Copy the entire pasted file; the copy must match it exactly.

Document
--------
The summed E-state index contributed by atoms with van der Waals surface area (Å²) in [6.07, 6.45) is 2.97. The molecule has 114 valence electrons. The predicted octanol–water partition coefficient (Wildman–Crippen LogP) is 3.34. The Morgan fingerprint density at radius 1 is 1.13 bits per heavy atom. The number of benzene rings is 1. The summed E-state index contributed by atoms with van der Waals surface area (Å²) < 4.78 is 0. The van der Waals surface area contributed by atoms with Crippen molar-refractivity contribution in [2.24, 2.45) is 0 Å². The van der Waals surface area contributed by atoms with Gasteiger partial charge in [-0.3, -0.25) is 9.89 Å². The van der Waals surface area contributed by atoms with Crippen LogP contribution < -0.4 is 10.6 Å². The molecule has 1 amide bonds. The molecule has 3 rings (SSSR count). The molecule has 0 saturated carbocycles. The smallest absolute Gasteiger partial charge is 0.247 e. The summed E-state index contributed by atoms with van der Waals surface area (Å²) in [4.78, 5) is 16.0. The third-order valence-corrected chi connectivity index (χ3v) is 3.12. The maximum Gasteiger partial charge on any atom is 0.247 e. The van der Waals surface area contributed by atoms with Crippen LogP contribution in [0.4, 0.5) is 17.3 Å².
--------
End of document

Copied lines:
The summed E-state index contributed by atoms with van der Waals surface area (Å²) in [6.07, 6.45) is 2.97. The molecule has 114 valence electrons. The predicted octanol–water partition coefficient (Wildman–Crippen LogP) is 3.34. The Morgan fingerprint density at radius 1 is 1.13 bits per heavy atom. The number of benzene rings is 1. The summed E-state index contributed by atoms with van der Waals surface area (Å²) < 4.78 is 0. The van der Waals surface area contributed by atoms with Crippen molar-refractivity contribution in [2.24, 2.45) is 0 Å². The van der Waals surface area contributed by atoms with Gasteiger partial charge in [-0.3, -0.25) is 9.89 Å². The van der Waals surface area contributed by atoms with Crippen LogP contribution < -0.4 is 10.6 Å². The molecule has 1 amide bonds. The molecule has 3 rings (SSSR count). The molecule has 0 saturated carbocycles. The smallest absolute Gasteiger partial charge is 0.247 e. The summed E-state index contributed by atoms with van der Waals surface area (Å²) in [4.78, 5) is 16.0. The third-order valence-corrected chi connectivity index (χ3v) is 3.12. The maximum Gasteiger partial charge on any atom is 0.247 e. The van der Waals surface area contributed by atoms with Crippen LogP contribution in [0.4, 0.5) is 17.3 Å².